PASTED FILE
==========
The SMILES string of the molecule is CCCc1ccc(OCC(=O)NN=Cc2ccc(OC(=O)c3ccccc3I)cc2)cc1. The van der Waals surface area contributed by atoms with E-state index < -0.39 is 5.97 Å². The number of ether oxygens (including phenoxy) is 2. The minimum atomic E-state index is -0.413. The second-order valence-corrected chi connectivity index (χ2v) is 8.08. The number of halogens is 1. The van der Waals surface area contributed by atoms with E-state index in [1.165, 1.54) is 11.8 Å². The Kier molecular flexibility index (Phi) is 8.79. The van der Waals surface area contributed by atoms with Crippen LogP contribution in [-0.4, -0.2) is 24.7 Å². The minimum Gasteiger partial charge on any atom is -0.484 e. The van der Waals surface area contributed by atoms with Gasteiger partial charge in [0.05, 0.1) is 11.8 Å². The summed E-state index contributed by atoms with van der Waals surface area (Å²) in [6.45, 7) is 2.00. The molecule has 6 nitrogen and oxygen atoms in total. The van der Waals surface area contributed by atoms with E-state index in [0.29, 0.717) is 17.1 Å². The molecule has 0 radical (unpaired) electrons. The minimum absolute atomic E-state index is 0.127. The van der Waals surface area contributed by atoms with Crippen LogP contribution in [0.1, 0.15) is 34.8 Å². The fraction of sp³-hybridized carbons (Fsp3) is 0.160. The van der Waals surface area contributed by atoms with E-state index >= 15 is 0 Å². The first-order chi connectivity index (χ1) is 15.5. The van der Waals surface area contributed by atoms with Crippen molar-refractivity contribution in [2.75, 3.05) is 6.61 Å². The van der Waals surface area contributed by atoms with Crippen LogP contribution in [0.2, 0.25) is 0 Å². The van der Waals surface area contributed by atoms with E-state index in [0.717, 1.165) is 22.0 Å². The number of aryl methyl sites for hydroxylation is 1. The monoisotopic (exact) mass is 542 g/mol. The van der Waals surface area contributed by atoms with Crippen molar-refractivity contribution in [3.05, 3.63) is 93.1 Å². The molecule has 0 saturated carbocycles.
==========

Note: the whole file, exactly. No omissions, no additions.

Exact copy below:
The SMILES string of the molecule is CCCc1ccc(OCC(=O)NN=Cc2ccc(OC(=O)c3ccccc3I)cc2)cc1. The van der Waals surface area contributed by atoms with E-state index < -0.39 is 5.97 Å². The number of ether oxygens (including phenoxy) is 2. The minimum atomic E-state index is -0.413. The second-order valence-corrected chi connectivity index (χ2v) is 8.08. The number of halogens is 1. The van der Waals surface area contributed by atoms with E-state index in [1.165, 1.54) is 11.8 Å². The Kier molecular flexibility index (Phi) is 8.79. The van der Waals surface area contributed by atoms with Crippen LogP contribution in [-0.4, -0.2) is 24.7 Å². The minimum Gasteiger partial charge on any atom is -0.484 e. The van der Waals surface area contributed by atoms with Gasteiger partial charge in [0.05, 0.1) is 11.8 Å². The summed E-state index contributed by atoms with van der Waals surface area (Å²) in [6.45, 7) is 2.00. The molecule has 6 nitrogen and oxygen atoms in total. The van der Waals surface area contributed by atoms with E-state index in [0.29, 0.717) is 17.1 Å². The molecule has 0 radical (unpaired) electrons. The minimum absolute atomic E-state index is 0.127. The van der Waals surface area contributed by atoms with Crippen LogP contribution in [0.1, 0.15) is 34.8 Å². The fraction of sp³-hybridized carbons (Fsp3) is 0.160. The van der Waals surface area contributed by atoms with E-state index >= 15 is 0 Å². The first-order chi connectivity index (χ1) is 15.5. The van der Waals surface area contributed by atoms with Crippen molar-refractivity contribution in [2.75, 3.05) is 6.61 Å². The van der Waals surface area contributed by atoms with Crippen LogP contribution in [0.2, 0.25) is 0 Å². The van der Waals surface area contributed by atoms with E-state index in [0.717, 1.165) is 22.0 Å². The number of aryl methyl sites for hydroxylation is 1. The monoisotopic (exact) mass is 542 g/mol. The van der Waals surface area contributed by atoms with Crippen molar-refractivity contribution in [3.05, 3.63) is 93.1 Å². The molecule has 0 saturated carbocycles.